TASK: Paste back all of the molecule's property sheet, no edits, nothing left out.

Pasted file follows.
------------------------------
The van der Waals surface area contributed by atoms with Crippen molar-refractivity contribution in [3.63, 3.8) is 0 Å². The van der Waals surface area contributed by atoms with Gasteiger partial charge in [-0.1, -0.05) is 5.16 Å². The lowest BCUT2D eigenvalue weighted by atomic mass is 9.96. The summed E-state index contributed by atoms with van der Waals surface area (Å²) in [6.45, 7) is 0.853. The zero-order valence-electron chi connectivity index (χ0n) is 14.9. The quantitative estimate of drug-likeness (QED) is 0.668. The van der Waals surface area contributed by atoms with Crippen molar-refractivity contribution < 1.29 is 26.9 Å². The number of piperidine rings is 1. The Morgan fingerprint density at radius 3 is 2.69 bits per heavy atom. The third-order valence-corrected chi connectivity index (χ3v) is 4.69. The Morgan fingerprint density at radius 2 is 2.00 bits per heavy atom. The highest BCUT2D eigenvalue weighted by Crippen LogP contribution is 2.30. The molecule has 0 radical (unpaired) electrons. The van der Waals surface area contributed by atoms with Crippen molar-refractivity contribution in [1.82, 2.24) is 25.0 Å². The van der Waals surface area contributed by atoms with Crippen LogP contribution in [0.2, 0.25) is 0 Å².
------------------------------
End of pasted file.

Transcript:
The van der Waals surface area contributed by atoms with Crippen molar-refractivity contribution in [3.63, 3.8) is 0 Å². The van der Waals surface area contributed by atoms with Gasteiger partial charge in [-0.1, -0.05) is 5.16 Å². The lowest BCUT2D eigenvalue weighted by atomic mass is 9.96. The summed E-state index contributed by atoms with van der Waals surface area (Å²) in [6.45, 7) is 0.853. The zero-order valence-electron chi connectivity index (χ0n) is 14.9. The quantitative estimate of drug-likeness (QED) is 0.668. The van der Waals surface area contributed by atoms with Crippen molar-refractivity contribution < 1.29 is 26.9 Å². The number of piperidine rings is 1. The Morgan fingerprint density at radius 3 is 2.69 bits per heavy atom. The third-order valence-corrected chi connectivity index (χ3v) is 4.69. The Morgan fingerprint density at radius 2 is 2.00 bits per heavy atom. The highest BCUT2D eigenvalue weighted by Crippen LogP contribution is 2.30. The molecule has 0 radical (unpaired) electrons. The van der Waals surface area contributed by atoms with Crippen molar-refractivity contribution in [1.82, 2.24) is 25.0 Å². The van der Waals surface area contributed by atoms with Crippen LogP contribution in [0.2, 0.25) is 0 Å².